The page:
SRINAGAR,India (Reuters) - India has amended a law in Jammu and Kashmir allowing Indian citizens to buy land in the disputed territory, said officials, sparking opposition criticism about a steady erosion of the rights of Kashmiri people.
A notification issued on Tuesday stated that the term “being permanent resident of the state” as a criteria has been “omitted”, paving the way for even non-Kashmiri Indians to purchase land in the Himalayan region.
Until last year, the region enjoyed a special status, guaranteed by the Indian constitution, which allowed it to make its own rules about permanent residency and property ownership.
Kashmir is claimed in full by India and Pakistan and both rule parts of it. The region continues to be at the heart of two of the three wars fought by India and Pakistan since independence in 1947.
India’s portion has been plagued by separatist violence since the late 1980s.
In Aug 2019, Indian Prime Minister Narendra Modi’s government scrapped the region’s autonomy. The decision to strip it of its special status and split it into two federally-administered territories sparked widespread protests in the region.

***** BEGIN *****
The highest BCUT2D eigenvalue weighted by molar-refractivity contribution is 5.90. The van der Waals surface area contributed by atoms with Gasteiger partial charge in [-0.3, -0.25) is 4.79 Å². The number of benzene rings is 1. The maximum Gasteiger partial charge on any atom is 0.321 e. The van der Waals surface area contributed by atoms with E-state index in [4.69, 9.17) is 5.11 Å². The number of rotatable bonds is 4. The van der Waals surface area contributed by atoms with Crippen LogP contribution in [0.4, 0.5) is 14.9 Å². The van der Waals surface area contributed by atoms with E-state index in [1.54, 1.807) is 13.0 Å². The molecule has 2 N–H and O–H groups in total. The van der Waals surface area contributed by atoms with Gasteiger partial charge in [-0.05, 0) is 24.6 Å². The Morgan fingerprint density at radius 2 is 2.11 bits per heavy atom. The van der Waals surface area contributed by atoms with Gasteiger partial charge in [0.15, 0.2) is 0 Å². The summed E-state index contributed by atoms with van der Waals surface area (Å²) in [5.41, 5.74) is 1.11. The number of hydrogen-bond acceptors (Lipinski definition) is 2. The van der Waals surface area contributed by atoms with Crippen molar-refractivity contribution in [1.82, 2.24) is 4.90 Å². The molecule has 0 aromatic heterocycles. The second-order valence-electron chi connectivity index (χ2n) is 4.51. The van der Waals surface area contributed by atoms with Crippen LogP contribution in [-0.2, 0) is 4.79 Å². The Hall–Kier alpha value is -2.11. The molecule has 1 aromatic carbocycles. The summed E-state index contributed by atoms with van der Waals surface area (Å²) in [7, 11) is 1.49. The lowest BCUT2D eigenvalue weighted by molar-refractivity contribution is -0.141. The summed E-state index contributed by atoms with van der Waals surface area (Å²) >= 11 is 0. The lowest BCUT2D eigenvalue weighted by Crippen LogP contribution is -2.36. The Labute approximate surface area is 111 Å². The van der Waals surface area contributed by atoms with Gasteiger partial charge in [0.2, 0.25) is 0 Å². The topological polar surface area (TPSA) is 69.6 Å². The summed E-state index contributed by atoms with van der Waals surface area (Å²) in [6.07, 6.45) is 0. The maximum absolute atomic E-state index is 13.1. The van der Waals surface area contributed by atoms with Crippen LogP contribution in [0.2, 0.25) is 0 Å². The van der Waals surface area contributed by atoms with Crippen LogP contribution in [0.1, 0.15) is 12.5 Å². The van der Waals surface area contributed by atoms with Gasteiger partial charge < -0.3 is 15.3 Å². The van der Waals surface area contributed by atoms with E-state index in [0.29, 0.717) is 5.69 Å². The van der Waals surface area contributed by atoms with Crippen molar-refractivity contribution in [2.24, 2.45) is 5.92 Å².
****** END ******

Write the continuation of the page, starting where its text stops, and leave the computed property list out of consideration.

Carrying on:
Modi’s government had earlier said that uniformity in rules and governance will bring development to the region.
The latest amendments to land rules are part of the government’s policy to apply all Indian laws that were not applicable for about seven decades, local and federal government officials said.
“Amendment to land laws is crucial part of structural changes being made in Jammu and Kashmir. The region should be governed like any other part of the country,” said a senior home ministry official on conditions of anonymity.
Opposition leaders in Kashmir have criticised the Modi government for rewriting the land laws.
“The amendments have put Jammu and Kashmir up for sale...These new laws are unacceptable to people of J&K,” said former chief minister Omar Abdullah in a tweet.
Abdullah was one among the 5,000 people detained last year ahead of scrapping of Kashmir’s autonomy last year.
Writing by Rupam Jain, Editing by Michael Perry
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